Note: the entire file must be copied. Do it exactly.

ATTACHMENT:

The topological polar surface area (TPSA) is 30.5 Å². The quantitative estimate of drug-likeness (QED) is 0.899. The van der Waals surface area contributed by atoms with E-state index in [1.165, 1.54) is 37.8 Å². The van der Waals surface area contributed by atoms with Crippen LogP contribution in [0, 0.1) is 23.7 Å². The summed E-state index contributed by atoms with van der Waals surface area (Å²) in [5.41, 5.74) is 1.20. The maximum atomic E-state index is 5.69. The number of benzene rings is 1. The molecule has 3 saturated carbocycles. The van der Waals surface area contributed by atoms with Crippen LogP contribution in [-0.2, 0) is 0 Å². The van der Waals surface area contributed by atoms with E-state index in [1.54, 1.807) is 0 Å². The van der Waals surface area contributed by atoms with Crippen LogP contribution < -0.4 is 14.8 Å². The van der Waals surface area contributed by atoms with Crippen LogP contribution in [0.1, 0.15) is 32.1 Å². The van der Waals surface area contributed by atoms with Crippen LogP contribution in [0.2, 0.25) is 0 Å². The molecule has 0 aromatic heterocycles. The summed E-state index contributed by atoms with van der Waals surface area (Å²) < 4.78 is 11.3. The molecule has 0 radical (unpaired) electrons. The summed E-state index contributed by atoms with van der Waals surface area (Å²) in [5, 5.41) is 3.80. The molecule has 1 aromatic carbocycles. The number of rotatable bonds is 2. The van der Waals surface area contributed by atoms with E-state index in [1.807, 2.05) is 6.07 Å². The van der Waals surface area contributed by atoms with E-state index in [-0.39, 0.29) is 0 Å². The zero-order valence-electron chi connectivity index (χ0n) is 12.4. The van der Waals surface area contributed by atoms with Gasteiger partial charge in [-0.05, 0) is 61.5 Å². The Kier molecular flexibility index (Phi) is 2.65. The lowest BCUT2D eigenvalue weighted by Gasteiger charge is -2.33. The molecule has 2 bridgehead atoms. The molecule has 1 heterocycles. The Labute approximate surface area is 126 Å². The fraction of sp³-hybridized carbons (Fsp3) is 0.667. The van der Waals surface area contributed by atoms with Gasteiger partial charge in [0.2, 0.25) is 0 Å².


The topological polar surface area (TPSA) is 30.5 Å². The quantitative estimate of drug-likeness (QED) is 0.899. The van der Waals surface area contributed by atoms with E-state index in [1.165, 1.54) is 37.8 Å². The van der Waals surface area contributed by atoms with Crippen LogP contribution in [0, 0.1) is 23.7 Å². The summed E-state index contributed by atoms with van der Waals surface area (Å²) in [5.41, 5.74) is 1.20. The maximum atomic E-state index is 5.69. The number of benzene rings is 1. The molecule has 3 saturated carbocycles. The van der Waals surface area contributed by atoms with Crippen LogP contribution in [-0.2, 0) is 0 Å². The van der Waals surface area contributed by atoms with E-state index in [1.54, 1.807) is 0 Å². The van der Waals surface area contributed by atoms with Crippen LogP contribution < -0.4 is 14.8 Å². The van der Waals surface area contributed by atoms with Crippen LogP contribution in [0.1, 0.15) is 32.1 Å². The van der Waals surface area contributed by atoms with Crippen LogP contribution in [0.2, 0.25) is 0 Å². The molecule has 0 aromatic heterocycles. The summed E-state index contributed by atoms with van der Waals surface area (Å²) < 4.78 is 11.3. The molecule has 0 radical (unpaired) electrons. The summed E-state index contributed by atoms with van der Waals surface area (Å²) in [5, 5.41) is 3.80. The molecule has 1 aromatic carbocycles. The number of rotatable bonds is 2. The van der Waals surface area contributed by atoms with E-state index in [1.807, 2.05) is 6.07 Å². The van der Waals surface area contributed by atoms with E-state index in [-0.39, 0.29) is 0 Å². The zero-order valence-electron chi connectivity index (χ0n) is 12.4. The van der Waals surface area contributed by atoms with Gasteiger partial charge in [-0.05, 0) is 61.5 Å². The Kier molecular flexibility index (Phi) is 2.65. The lowest BCUT2D eigenvalue weighted by Gasteiger charge is -2.33. The molecule has 2 bridgehead atoms. The molecule has 1 heterocycles. The Labute approximate surface area is 126 Å². The fraction of sp³-hybridized carbons (Fsp3) is 0.667. The van der Waals surface area contributed by atoms with Gasteiger partial charge in [0.2, 0.25) is 0 Å².